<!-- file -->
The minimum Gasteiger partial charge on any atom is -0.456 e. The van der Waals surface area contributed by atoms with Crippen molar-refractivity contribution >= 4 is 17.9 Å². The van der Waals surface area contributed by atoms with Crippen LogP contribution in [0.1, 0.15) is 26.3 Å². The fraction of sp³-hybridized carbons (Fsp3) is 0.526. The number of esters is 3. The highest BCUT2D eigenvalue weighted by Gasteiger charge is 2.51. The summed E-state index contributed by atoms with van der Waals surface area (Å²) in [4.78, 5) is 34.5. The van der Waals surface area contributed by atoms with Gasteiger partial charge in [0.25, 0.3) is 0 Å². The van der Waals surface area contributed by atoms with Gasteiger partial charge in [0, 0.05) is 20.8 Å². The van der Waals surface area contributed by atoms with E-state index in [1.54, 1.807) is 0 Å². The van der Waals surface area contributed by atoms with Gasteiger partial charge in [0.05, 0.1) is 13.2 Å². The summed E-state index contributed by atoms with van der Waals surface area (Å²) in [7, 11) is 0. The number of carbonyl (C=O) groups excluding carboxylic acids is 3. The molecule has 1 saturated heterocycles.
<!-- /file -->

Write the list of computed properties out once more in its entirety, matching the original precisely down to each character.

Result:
The minimum Gasteiger partial charge on any atom is -0.456 e. The van der Waals surface area contributed by atoms with Crippen molar-refractivity contribution >= 4 is 17.9 Å². The van der Waals surface area contributed by atoms with Crippen LogP contribution in [0.1, 0.15) is 26.3 Å². The fraction of sp³-hybridized carbons (Fsp3) is 0.526. The number of esters is 3. The highest BCUT2D eigenvalue weighted by Gasteiger charge is 2.51. The summed E-state index contributed by atoms with van der Waals surface area (Å²) in [4.78, 5) is 34.5. The van der Waals surface area contributed by atoms with Gasteiger partial charge in [0.25, 0.3) is 0 Å². The van der Waals surface area contributed by atoms with Gasteiger partial charge in [0, 0.05) is 20.8 Å². The van der Waals surface area contributed by atoms with E-state index in [1.54, 1.807) is 0 Å². The van der Waals surface area contributed by atoms with Gasteiger partial charge in [0.05, 0.1) is 13.2 Å². The summed E-state index contributed by atoms with van der Waals surface area (Å²) in [7, 11) is 0. The number of carbonyl (C=O) groups excluding carboxylic acids is 3. The molecule has 1 saturated heterocycles.